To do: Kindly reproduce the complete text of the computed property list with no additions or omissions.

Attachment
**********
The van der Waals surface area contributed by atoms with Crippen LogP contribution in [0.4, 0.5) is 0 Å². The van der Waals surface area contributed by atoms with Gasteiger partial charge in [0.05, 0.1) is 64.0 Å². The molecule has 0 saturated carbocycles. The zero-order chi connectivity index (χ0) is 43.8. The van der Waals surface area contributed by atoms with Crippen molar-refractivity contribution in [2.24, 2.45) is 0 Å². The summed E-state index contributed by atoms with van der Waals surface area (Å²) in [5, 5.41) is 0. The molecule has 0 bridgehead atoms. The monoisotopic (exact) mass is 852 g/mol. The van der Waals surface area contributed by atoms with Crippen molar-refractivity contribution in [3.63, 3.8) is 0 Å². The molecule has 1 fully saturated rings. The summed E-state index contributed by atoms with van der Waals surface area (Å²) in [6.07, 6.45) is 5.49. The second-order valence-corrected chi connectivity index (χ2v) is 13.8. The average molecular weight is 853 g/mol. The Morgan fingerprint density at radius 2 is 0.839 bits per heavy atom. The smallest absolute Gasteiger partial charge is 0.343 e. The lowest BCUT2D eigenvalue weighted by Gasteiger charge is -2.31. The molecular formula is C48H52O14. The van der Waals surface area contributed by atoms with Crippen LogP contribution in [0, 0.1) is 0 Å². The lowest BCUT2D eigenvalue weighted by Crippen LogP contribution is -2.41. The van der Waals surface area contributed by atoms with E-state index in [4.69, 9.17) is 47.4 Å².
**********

The van der Waals surface area contributed by atoms with Crippen LogP contribution in [0.4, 0.5) is 0 Å². The van der Waals surface area contributed by atoms with Gasteiger partial charge in [0.05, 0.1) is 64.0 Å². The molecule has 0 saturated carbocycles. The zero-order chi connectivity index (χ0) is 43.8. The van der Waals surface area contributed by atoms with Crippen molar-refractivity contribution in [2.24, 2.45) is 0 Å². The summed E-state index contributed by atoms with van der Waals surface area (Å²) in [5, 5.41) is 0. The molecule has 0 bridgehead atoms. The monoisotopic (exact) mass is 852 g/mol. The van der Waals surface area contributed by atoms with Crippen molar-refractivity contribution in [3.63, 3.8) is 0 Å². The molecule has 1 fully saturated rings. The summed E-state index contributed by atoms with van der Waals surface area (Å²) in [6.07, 6.45) is 5.49. The second-order valence-corrected chi connectivity index (χ2v) is 13.8. The average molecular weight is 853 g/mol. The Morgan fingerprint density at radius 2 is 0.839 bits per heavy atom. The smallest absolute Gasteiger partial charge is 0.343 e. The lowest BCUT2D eigenvalue weighted by Gasteiger charge is -2.31. The molecular formula is C48H52O14. The van der Waals surface area contributed by atoms with Crippen LogP contribution in [0, 0.1) is 0 Å². The lowest BCUT2D eigenvalue weighted by Crippen LogP contribution is -2.41. The van der Waals surface area contributed by atoms with E-state index in [4.69, 9.17) is 47.4 Å².